The Story That Didn’t Happen

At three Tuesday afternoon I was home, trying to punch out a story through the fog of the night before.

My wife called. “You should get down here. The riot squad just arrived.”

As I drove up, officers were walking down Overland, slapping bundles of industrial zip ties, the kind police use as handcuffs for mass arrests, in their hands. Cops in helmets had manned the northern perimeter, and a portly officer stood in the gap between the end of the fence and the old photographer’s studio.

“We were across the street but one of the cops told us we should move so we didn’t get tear-gassed,” my wife told me. She was holding Floyd, our one-year-old son, on the corner by Don Luciano’s vacant tenement.

Apparently the riot squad was preparing to forcibly remove the preservationists.

I walked around the block and ducked under the yellow police tape that stretched across the sidewalk.

And I was in.

The group inside was mixed. Young social activists. University professors. Lots of media. Precinct 2 County Commissioner David Stout, District 2 City Council Representative Alexsandra Annello, Sito Negron from State Senator Jose Rodriguez’ office and other members of the Senator’s staff. Later Senator Rodriguez tried to enter, but the bouncers wouldn’t let him in.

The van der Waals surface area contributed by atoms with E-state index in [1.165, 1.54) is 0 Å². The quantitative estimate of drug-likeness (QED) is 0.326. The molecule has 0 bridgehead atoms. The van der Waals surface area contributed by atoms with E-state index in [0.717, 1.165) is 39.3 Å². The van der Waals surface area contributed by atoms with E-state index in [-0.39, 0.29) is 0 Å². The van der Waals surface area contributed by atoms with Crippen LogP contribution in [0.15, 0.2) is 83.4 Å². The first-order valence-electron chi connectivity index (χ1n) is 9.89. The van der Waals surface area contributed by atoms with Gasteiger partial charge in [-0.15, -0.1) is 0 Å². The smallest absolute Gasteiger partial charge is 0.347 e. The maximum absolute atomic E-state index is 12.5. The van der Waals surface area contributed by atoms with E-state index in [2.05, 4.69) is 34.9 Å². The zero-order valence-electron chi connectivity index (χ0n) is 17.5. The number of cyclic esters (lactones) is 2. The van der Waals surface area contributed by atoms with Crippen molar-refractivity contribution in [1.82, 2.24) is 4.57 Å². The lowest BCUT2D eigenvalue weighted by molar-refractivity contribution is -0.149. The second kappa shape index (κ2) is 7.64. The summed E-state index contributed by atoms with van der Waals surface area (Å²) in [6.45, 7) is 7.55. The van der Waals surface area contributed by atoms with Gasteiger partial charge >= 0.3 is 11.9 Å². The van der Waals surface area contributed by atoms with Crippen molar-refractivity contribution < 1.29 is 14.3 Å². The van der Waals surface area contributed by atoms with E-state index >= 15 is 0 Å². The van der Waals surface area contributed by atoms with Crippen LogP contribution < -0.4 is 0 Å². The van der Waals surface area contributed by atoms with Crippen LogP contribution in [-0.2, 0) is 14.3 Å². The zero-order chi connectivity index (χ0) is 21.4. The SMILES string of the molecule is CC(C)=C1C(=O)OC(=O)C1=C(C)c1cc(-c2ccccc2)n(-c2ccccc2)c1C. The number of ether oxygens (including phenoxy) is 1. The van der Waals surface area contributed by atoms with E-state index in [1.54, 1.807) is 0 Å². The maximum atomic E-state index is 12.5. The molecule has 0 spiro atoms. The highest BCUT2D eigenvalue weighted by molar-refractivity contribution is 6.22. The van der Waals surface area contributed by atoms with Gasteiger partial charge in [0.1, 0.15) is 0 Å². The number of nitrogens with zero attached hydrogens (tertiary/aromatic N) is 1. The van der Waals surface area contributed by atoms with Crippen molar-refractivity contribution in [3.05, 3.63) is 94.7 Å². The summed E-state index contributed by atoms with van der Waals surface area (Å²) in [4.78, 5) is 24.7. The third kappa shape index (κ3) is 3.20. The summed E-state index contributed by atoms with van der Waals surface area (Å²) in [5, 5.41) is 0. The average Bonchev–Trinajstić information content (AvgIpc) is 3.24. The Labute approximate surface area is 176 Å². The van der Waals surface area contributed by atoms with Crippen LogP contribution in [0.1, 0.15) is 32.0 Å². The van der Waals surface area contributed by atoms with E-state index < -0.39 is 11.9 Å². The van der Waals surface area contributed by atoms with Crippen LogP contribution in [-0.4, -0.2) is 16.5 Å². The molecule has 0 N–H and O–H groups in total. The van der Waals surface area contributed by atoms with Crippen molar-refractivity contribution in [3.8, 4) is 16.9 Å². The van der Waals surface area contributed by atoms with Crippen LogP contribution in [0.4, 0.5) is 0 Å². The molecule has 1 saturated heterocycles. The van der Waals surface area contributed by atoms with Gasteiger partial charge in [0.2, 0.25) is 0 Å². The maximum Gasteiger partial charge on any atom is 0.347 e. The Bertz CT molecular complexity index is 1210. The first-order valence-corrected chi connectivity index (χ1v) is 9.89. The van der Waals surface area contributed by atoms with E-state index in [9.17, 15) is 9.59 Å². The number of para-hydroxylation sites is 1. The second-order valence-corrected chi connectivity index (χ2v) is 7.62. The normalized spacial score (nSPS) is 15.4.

Up until the arrival of the riot squad, relations between the preservationists and the police were cordial. The preservationists weren’t trying to enter the damaged buildings. When the police asked them to, they moved across the street. It wasn’t till after the riot squad arrived that the preservationists, fearing their imminent forcible removal, chained themselves to the wrought iron of the historic buildings.

It appeared to me that the riot squad was sent to escalate the situation. After the arrival of the riot squad, the police would no longer let food into the area. The tone of conversation between the preservationists and the police changed. One of the members of Senator Rodriguez’ staff filed a report documenting one of the police officers taking a swing at one of the protesters.

A friend of mine, an attorney working for the County, outside the fence, said a police officer told him, “I could arrest you.”

“Don’t I have to do something illegal first?” he replied.

Fortunately, cooler heads prevailed. Assistant Police Chief Victor Zarur spoke with the elected officials and their representatives inside the fence to let them know what was taking place, and no forcible removal of the preservationists took place. At the end of the day, the fences were moved to only enclose the damaged buildings, and the streets were cleared.